The Spot X is tough enough to drop and will survive immersion in water too. Photo: Marcus King

Spot X Review

Friday 22 November, 2019

The Spot X is a new two-way satellite-tracker and messenger from Spot. Unlike the company’s other device that had two-way messaging, the Spot Connect, the Spot X is a standalone device and doesn’t need a phone to send messages. Marcus King took it into the backcountry to see how it performed.

The basics

Like the Spot Gen 3 the Spot X is housed in a bright orange plastic housing that looks pretty tough. I accidentally tested this by leaving it on the roof of my car and driving off. It survived the fall onto the road OK. It’s also water resistant to the IP67 standard (“The unit can be dropped into a body of water up to a metre deep for half an hour”).

There’s a stubby aerial on the top and on the bottom, under a rubber cover, is a micro-USB connection for charging and updating the unit. On the front is a black-and-white LCD screen, a few buttons – including the all-important SOS button under a cover – and a Qwerty keyboard reminiscent of old BlackBerry smartphones (1999-2013).  Despite the small size of the keys, it’s actually pretty easy to type out a quick message.


To make it all work you will need a subscription to Spot’s service. These start at $11.95 per month, but can cost as much as $40 a month. Once connected to your account you can add contacts and customise 14 predefined messages, syncing them to the device via your computer. This helps keep the need to type to the minimum.

Contacts can use phone numbers or emails. Worth noting is that if an email contact replies to your message they are limited to 140 characters, so you may need to train them to strip their emails back to the bare minimum. In our tests in southern France the messages all sent reliably and quickly. You do have to manually check for incoming messages rather than it being automatic, but this helps save battery.

Spot X

Variations in satellite coverage mean it’s not great for receiving messages in Asia and Australasia, but it works well for both incoming and outgoing messages in Europe and the Americas


As well as messaging the Spot X does normal tracking and, depending on your subscription, tracking intervals can be as short as every two-and-a-half minutes. I found it even worked OK when chucked in the back of my harness, although it would be best mounted on your shoulder strap.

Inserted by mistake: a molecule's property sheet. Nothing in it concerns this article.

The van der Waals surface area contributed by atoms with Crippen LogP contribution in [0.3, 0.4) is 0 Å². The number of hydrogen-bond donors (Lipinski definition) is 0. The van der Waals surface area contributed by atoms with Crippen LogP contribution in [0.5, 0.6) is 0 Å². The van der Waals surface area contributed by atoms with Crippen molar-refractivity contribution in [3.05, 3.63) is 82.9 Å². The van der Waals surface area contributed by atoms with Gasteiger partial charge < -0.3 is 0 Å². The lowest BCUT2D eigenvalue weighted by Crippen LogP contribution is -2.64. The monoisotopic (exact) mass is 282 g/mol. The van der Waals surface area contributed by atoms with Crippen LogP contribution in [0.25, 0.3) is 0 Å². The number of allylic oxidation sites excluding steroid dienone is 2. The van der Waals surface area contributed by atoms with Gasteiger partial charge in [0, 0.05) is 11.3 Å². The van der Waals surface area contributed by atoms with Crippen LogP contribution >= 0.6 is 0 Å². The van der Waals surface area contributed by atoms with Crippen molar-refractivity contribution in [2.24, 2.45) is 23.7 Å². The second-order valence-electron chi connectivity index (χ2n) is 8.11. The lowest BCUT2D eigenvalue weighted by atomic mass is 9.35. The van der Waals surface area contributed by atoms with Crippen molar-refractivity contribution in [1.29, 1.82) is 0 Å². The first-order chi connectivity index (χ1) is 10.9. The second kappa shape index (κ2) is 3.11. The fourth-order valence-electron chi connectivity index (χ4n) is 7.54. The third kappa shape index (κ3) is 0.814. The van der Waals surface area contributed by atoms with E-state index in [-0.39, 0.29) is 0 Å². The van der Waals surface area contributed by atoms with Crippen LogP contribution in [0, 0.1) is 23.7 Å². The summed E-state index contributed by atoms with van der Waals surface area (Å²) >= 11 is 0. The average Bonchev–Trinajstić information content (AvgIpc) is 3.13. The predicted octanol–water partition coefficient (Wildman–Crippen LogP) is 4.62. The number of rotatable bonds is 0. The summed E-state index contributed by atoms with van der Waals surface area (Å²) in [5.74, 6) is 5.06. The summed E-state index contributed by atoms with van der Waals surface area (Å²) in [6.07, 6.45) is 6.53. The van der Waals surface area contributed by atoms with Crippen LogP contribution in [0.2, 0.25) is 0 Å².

Tracking is much better than relying on hitting the SOS button as in case of an accident you may not be able to do that. Even with 10-minute tracking anyone looking for you should have a good idea of where to start searching.

Battery life seems good: I left the unit on the shortest tracking interval and it kept working for five days. Spot claim ten days with 10-minute tracking.

One bad point is that coverage is an issue for the Globalstar network that Spot runs on. Two-way messaging only currently works in the Americas, Europe and parts of Africa. Asia and Australia are only covered by a one-way service. Globalstar say they are working to improve the network to cover all the top paragliding locations.

Tough enough

The satellite tracking and communicator market is becoming increasingly busy, with several different units available on differing networks (Garmin inReach is the obvious main competitor). They vary a lot in cost both of the unit and ownership. The one you choose will depend on where you are likely to use it and your budget. Where we tested it in the southern French Alps we found the Spot X to be reliable and tough enough for adventure.


What: Spot X, two-way satellite communicator
Size: 16.61 x 7.37 x 2.39 cm
Weight: 198g
Battery life: 10 days (with 10-minute tracking)
Price: $249 plus service subcription


Published in Cross Country issue 202, August 2019.


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